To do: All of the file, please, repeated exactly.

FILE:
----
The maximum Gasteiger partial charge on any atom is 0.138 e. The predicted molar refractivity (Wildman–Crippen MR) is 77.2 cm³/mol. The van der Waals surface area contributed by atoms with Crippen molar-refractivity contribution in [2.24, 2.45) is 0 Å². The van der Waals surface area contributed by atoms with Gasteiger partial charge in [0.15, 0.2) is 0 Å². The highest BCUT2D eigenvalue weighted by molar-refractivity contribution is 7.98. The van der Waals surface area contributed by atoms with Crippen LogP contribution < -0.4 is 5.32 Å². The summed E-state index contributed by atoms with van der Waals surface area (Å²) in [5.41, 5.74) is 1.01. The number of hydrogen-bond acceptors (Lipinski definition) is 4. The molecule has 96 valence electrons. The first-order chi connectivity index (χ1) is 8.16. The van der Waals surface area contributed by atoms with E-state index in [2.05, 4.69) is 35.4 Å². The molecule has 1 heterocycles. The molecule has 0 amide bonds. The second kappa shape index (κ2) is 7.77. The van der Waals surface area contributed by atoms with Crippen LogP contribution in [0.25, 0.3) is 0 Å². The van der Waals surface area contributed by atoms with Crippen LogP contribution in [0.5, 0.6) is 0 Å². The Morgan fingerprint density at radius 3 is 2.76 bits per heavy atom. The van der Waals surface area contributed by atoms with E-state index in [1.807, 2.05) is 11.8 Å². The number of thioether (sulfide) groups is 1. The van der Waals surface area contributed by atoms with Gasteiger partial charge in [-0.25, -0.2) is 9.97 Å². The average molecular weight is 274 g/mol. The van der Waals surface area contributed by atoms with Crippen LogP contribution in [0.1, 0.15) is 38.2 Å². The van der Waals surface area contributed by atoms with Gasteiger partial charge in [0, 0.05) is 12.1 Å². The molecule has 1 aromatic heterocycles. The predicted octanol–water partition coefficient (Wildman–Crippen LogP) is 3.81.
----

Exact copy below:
The maximum Gasteiger partial charge on any atom is 0.138 e. The predicted molar refractivity (Wildman–Crippen MR) is 77.2 cm³/mol. The van der Waals surface area contributed by atoms with Crippen molar-refractivity contribution in [2.24, 2.45) is 0 Å². The van der Waals surface area contributed by atoms with Gasteiger partial charge in [0.15, 0.2) is 0 Å². The highest BCUT2D eigenvalue weighted by molar-refractivity contribution is 7.98. The van der Waals surface area contributed by atoms with Crippen LogP contribution < -0.4 is 5.32 Å². The summed E-state index contributed by atoms with van der Waals surface area (Å²) in [5.41, 5.74) is 1.01. The number of hydrogen-bond acceptors (Lipinski definition) is 4. The molecule has 96 valence electrons. The first-order chi connectivity index (χ1) is 8.16. The van der Waals surface area contributed by atoms with E-state index in [2.05, 4.69) is 35.4 Å². The molecule has 1 heterocycles. The molecule has 0 amide bonds. The second kappa shape index (κ2) is 7.77. The van der Waals surface area contributed by atoms with Crippen LogP contribution in [0.25, 0.3) is 0 Å². The van der Waals surface area contributed by atoms with Crippen LogP contribution in [0.5, 0.6) is 0 Å². The Morgan fingerprint density at radius 3 is 2.76 bits per heavy atom. The van der Waals surface area contributed by atoms with E-state index in [1.807, 2.05) is 11.8 Å². The number of thioether (sulfide) groups is 1. The van der Waals surface area contributed by atoms with Gasteiger partial charge in [-0.25, -0.2) is 9.97 Å². The average molecular weight is 274 g/mol. The van der Waals surface area contributed by atoms with Crippen LogP contribution in [0.1, 0.15) is 38.2 Å². The van der Waals surface area contributed by atoms with Gasteiger partial charge in [0, 0.05) is 12.1 Å². The molecule has 1 aromatic heterocycles. The predicted octanol–water partition coefficient (Wildman–Crippen LogP) is 3.81.